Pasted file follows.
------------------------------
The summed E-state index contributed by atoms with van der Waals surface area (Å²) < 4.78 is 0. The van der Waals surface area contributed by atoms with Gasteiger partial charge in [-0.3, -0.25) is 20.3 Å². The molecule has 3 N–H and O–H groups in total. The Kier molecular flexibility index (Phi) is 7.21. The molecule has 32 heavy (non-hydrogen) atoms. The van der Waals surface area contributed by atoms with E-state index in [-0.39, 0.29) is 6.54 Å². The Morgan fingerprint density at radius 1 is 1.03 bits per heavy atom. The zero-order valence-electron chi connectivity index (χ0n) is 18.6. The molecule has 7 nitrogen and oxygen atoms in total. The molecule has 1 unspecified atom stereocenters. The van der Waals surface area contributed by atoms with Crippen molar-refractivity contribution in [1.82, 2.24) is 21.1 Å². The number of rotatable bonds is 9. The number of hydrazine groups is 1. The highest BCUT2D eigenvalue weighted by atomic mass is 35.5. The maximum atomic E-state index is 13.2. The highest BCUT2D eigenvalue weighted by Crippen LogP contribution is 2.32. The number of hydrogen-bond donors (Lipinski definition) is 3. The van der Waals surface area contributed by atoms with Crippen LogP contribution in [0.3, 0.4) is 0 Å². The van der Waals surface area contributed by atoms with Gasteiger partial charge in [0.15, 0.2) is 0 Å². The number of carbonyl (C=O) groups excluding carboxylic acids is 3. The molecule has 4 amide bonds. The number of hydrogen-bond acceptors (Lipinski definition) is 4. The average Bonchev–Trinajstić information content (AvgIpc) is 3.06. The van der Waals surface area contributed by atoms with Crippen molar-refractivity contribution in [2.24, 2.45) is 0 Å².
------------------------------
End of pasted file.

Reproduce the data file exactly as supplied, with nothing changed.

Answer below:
The summed E-state index contributed by atoms with van der Waals surface area (Å²) < 4.78 is 0. The van der Waals surface area contributed by atoms with Gasteiger partial charge in [-0.3, -0.25) is 20.3 Å². The molecule has 3 N–H and O–H groups in total. The Kier molecular flexibility index (Phi) is 7.21. The molecule has 32 heavy (non-hydrogen) atoms. The van der Waals surface area contributed by atoms with E-state index in [-0.39, 0.29) is 6.54 Å². The Morgan fingerprint density at radius 1 is 1.03 bits per heavy atom. The zero-order valence-electron chi connectivity index (χ0n) is 18.6. The molecule has 7 nitrogen and oxygen atoms in total. The molecule has 1 unspecified atom stereocenters. The van der Waals surface area contributed by atoms with Crippen molar-refractivity contribution in [1.82, 2.24) is 21.1 Å². The number of rotatable bonds is 9. The number of hydrazine groups is 1. The highest BCUT2D eigenvalue weighted by atomic mass is 35.5. The maximum atomic E-state index is 13.2. The highest BCUT2D eigenvalue weighted by Crippen LogP contribution is 2.32. The number of hydrogen-bond donors (Lipinski definition) is 3. The van der Waals surface area contributed by atoms with Crippen LogP contribution in [0.3, 0.4) is 0 Å². The van der Waals surface area contributed by atoms with Gasteiger partial charge in [0.15, 0.2) is 0 Å². The number of carbonyl (C=O) groups excluding carboxylic acids is 3. The molecule has 4 amide bonds. The number of hydrogen-bond acceptors (Lipinski definition) is 4. The average Bonchev–Trinajstić information content (AvgIpc) is 3.06. The van der Waals surface area contributed by atoms with Crippen molar-refractivity contribution in [2.24, 2.45) is 0 Å².